It’s not a fun topic, but it’s reality, and we should talk about it: divorce. And, in the era of tax reform, divorce requires a new level of planning.
The Tax Cuts and Jobs Act, which we’ve covered extensively, changes significantly the tax implications surrounding divorce. For some 76 years, in accordance with The Revenue Act of 1942, alimony payments have been deductible to the paying spouse and taxable to the recipient. That’s changing. Beginning in 2019, alimony will no longer be deductible by the payor and the income will not be taxed to the recipient. This has the potential to significantly impact divorcing couples, particularly those couples where one partner earns substantially more per year than the other.
Divorce agreements signed before the end of 2018 will still qualify for the annual deduction.
Under current IRS guidelines, individuals paying alimony can deduct those payments — no matter how big the amount — from their income before calculating what they owe in taxes. This deduction has provided the most significant benefit to the wealthiest Americans, whose top tax rate is 37%, and who would otherwise owe taxes on all of their income, including what they paid out in alimony. Historically, if the person paying alimony earned substantially more than their soon-to-be ex-spouse, he or she would generally negotiate a higher alimony payment because he or she could then deduct the full amount from his or her income. The former spouse, who earned less, paid a lower tax rate on alimony payment. It’s conceivable, in light of new tax law, that the paying spouse will now argue for lower payments to make up for the lost tax break. Regardless of what side you’re on, payer or payee, you need to get with your divorce attorney and CPA immediately to set your course of action.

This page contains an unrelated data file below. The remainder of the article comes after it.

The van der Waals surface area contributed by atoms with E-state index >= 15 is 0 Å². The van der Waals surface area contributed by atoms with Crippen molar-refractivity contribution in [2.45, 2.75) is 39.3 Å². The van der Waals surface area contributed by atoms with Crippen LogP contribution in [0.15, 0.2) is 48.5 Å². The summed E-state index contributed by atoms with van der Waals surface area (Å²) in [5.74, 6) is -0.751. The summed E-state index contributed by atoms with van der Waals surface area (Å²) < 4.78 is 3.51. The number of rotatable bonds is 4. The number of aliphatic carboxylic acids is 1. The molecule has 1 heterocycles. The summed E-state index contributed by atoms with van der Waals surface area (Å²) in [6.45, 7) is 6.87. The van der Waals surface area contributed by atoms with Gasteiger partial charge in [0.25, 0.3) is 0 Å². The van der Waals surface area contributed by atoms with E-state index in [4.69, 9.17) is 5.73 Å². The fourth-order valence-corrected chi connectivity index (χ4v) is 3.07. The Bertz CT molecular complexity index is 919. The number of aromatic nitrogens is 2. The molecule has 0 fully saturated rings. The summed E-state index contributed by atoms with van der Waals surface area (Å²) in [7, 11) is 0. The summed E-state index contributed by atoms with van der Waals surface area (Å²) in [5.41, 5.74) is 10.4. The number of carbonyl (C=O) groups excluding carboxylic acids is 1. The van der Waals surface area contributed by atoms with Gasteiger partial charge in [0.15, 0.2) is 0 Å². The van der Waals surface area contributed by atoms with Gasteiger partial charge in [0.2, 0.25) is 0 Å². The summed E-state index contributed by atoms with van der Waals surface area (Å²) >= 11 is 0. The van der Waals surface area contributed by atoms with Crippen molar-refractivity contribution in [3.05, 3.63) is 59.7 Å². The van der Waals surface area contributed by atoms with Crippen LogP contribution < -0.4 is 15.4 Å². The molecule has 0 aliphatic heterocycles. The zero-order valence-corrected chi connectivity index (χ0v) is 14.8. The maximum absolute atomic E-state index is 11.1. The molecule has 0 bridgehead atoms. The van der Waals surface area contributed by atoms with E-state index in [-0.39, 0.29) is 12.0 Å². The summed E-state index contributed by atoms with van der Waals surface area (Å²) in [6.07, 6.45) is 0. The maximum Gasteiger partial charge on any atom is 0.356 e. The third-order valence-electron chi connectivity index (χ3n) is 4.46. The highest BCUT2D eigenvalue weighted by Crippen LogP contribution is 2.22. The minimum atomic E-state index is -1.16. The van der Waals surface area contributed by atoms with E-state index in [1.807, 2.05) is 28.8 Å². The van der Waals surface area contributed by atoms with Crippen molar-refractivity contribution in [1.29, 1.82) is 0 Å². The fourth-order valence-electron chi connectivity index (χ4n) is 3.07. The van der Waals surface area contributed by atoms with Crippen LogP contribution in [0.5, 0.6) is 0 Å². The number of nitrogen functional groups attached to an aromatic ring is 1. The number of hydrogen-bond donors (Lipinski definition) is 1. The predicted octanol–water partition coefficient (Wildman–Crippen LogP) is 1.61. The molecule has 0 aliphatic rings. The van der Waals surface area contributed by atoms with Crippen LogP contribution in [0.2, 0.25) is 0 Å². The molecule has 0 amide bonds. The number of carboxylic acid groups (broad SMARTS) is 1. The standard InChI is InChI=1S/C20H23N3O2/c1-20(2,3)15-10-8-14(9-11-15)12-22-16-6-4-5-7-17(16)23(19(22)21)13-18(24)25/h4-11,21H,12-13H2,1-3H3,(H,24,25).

As for child support payments, those are not deductible, but so-called unallocated support — payments that are meant to help a divorcing spouse and children at the same time — is deductible. That deductibility will also end for any new or modified divorce agreements, starting in 2019.
If you’re a business owner headed for divorce, you need to be especially aware, as tax reform has changed the valuation of businesses, which could impact your financial outcome in the divorce. The cash flow will increase for flow-through entities, and the consequence of that will be that the business can be valued at a higher amount. This will significantly impact business owners’ overall net worth and overall division of assets, as well as any alimony payments. The non-moneyed spouse will also need to make sure that the assets they receive are unencumbered -- meaning no liens or hidden capital gains taxes to be paid. Again, check with your attorney and CPA.
Pension plans are a consideration, too. Everything’s changed in the era of tax reform.
Now, there are workarounds in the event the divorce cannot be finalized before year-end, but they are complicated (think “funneling alimony payments through tax-exempt retirement accounts” complicated). It will be far easier to just settle before the end of 2018.
So, should you rush off and get that divorce just to get the tax benefits? No! We would never recommend that. Whenever a family unit separates, in addition to the emotional fallout, the vast majority of individuals (on both sides) do not enjoy the same standard of living once they separate as they did when they were together. Divorce means two households to support with generally less money available to do so. Any talk surrounding divorce should be taken with care with the end goal of preserving family togetherness when possible.
But, if you are heading in that direction, give us a call. We’re well aware of the upcoming changes in tax law that your divorce attorney may not adequately consider. Our goal is to help you select assets and make decisions that will provide you an income stream to fund the lifestyle you’re currently used to. You can come out okay in a divorce. We’ll help you do it.